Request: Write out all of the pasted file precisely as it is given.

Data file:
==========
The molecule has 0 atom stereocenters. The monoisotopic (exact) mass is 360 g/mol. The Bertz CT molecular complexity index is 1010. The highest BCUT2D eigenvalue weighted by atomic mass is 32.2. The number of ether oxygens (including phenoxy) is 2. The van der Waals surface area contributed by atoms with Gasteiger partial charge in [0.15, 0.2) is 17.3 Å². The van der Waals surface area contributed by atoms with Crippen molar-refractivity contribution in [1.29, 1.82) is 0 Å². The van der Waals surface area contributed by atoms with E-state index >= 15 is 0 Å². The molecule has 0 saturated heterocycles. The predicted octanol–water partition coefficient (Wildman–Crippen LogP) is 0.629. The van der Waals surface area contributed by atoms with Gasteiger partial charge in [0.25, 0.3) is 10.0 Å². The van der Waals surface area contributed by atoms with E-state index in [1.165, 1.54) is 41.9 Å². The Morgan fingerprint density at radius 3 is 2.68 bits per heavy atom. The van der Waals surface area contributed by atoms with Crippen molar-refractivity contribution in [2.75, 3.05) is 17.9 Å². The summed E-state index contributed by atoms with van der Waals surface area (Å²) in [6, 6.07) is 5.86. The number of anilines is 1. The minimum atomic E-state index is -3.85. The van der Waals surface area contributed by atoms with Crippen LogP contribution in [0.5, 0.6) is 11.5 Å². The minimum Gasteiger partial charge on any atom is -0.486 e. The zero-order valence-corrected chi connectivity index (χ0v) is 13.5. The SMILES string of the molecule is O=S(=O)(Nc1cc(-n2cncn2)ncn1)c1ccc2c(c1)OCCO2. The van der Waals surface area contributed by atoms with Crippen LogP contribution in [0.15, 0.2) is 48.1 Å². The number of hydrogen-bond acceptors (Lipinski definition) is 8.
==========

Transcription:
The molecule has 0 atom stereocenters. The monoisotopic (exact) mass is 360 g/mol. The Bertz CT molecular complexity index is 1010. The highest BCUT2D eigenvalue weighted by atomic mass is 32.2. The number of ether oxygens (including phenoxy) is 2. The van der Waals surface area contributed by atoms with Gasteiger partial charge in [0.15, 0.2) is 17.3 Å². The van der Waals surface area contributed by atoms with Crippen molar-refractivity contribution in [1.29, 1.82) is 0 Å². The van der Waals surface area contributed by atoms with E-state index >= 15 is 0 Å². The molecule has 0 saturated heterocycles. The predicted octanol–water partition coefficient (Wildman–Crippen LogP) is 0.629. The van der Waals surface area contributed by atoms with Gasteiger partial charge in [0.25, 0.3) is 10.0 Å². The van der Waals surface area contributed by atoms with E-state index in [1.165, 1.54) is 41.9 Å². The Morgan fingerprint density at radius 3 is 2.68 bits per heavy atom. The van der Waals surface area contributed by atoms with Crippen molar-refractivity contribution in [2.75, 3.05) is 17.9 Å². The summed E-state index contributed by atoms with van der Waals surface area (Å²) in [6, 6.07) is 5.86. The number of anilines is 1. The minimum atomic E-state index is -3.85. The van der Waals surface area contributed by atoms with Crippen LogP contribution in [0.5, 0.6) is 11.5 Å². The minimum Gasteiger partial charge on any atom is -0.486 e. The zero-order valence-corrected chi connectivity index (χ0v) is 13.5. The SMILES string of the molecule is O=S(=O)(Nc1cc(-n2cncn2)ncn1)c1ccc2c(c1)OCCO2. The van der Waals surface area contributed by atoms with Crippen LogP contribution in [0.15, 0.2) is 48.1 Å². The number of hydrogen-bond acceptors (Lipinski definition) is 8.